KERR is a radio station licensed to serve Polson, Montana. The station is owned by Anderson Radio Broadcasting, Inc. It airs a Country music format.

Kerr (given name)
While Kerr is traditionally a Scottish surname, it is also used as an English language given name. People with the given name Kerr include:* Kerr Avon, a fictional character from Blakes 7* Kerr Eby , American illustrator

Kerr (surname)
Kerr is a surname, traditionally pronounced either 'cur', 'care' or 'carr'. In Scotland, it is pronounced 'kehr' with a trilled 'r' and the vowel sounded as long 'eh' as in egg

Kerry (Dáil Éireann constituency)
Kerry was a parliamentary constituency represented in Dáil Éireann, the lower house of the Irish parliament or Oireachtas from 1923 to 1937. The constituency elected 7 deputies to the Dáil, using the single transferable vote form of proportional representation .- History and boundaries :The constituency was created under the

Kerry (Parliament of Ireland constituency)
Kerry was a constituency represented in the Irish House of Commons to 1800. Following the Act of Union 1800 the county retained two seats.-History:In the Patriot Parliament of 1689 summoned by King James II, Kerry was represented with two members.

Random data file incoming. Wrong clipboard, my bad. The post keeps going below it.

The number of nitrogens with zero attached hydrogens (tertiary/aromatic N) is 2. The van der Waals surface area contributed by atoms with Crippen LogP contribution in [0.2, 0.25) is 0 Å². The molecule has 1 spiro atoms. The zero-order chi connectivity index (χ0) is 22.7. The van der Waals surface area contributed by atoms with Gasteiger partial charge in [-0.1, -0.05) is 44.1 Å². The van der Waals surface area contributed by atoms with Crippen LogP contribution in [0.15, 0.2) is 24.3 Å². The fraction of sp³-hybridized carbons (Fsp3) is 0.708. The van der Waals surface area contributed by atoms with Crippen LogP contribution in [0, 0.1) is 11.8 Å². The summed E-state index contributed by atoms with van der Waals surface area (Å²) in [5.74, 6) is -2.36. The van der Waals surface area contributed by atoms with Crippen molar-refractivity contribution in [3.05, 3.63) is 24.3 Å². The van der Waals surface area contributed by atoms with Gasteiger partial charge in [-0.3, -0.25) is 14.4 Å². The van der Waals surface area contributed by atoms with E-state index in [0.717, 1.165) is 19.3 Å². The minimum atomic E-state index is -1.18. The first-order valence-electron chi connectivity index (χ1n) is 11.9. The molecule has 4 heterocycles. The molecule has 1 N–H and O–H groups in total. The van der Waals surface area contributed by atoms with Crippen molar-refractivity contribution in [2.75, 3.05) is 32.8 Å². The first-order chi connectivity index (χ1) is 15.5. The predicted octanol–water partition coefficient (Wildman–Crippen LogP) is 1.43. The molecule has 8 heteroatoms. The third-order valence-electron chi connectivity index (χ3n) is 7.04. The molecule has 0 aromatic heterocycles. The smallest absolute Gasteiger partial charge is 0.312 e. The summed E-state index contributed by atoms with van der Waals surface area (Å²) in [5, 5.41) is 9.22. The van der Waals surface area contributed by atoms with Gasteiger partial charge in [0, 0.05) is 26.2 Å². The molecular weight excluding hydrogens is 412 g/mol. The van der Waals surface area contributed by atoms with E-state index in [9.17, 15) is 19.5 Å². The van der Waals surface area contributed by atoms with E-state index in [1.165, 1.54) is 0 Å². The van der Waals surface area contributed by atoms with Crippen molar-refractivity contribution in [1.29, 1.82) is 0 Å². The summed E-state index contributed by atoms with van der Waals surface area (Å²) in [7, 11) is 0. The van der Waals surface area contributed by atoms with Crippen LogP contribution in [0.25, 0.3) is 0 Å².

- External links :*

Kes (band)
KES is a Trinidadian soca band formed in 2005 by brothers, Kees , Hans and Jon Dieffenthaller and close friend Riad Boochoon . All of them are alumni of Presentation College, San Fernando in Trinidad & Tobago, as is well-known soca artiste Machel Montano

In Sikhism, a keski is a small turban worn to protect the Kesh and guard the Dasam Duaar , a spiritual opening at the top of the head.

Psychoanalysis is a psychological theory developed in the late 19th and early 20th centuries by Austrian neurologist Sigmund Freud. Psychoanalysis has expanded, been criticized and developed in different directions, mostly by some of Freud's former students, such as Alfred Adler and Carl Gustav Jung, Wilhelm Reich and later by neo-Freudians such as Erich Fromm, Karen Horney, Harry Stack

Psychoanalytic theory
Psychoanalytic theory refers to the definition and dynamics of personality development which underlie and guide psychoanalytic and psychodynamic psychotherapy. First laid out by Sigmund Freud, psychoanalytic theory has undergone many refinements since his work

Psychodynamic psychotherapy
Psychodynamic psychotherapy is a form of depth psychology, the primary focus of which is to reveal the unconscious content of a client's psyche in an effort to alleviate psychic tension. In this way, it is similar to psychoanalysis. It also relies on the interpersonal relationship between client and therapist more than other forms of depth psychology

Psychogeography was defined in 1955 by Guy Debord as "the study of the precise laws and specific effects of the geographical environment, consciously organized or not, on the emotions and behavior of individuals." Another definition is "a whole toy box full of playful, inventive strategies for exploring cities...just about anything that takes pedestrians off their predictable paths

Psycholinguistics or psychology of language is the study of the psychological and neurobiological factors that enable humans to acquire, use, comprehend and produce language. Initial forays into psycholinguistics were largely philosophical ventures, due mainly to a lack of cohesive data on how the human brain functioned

Psychological abuse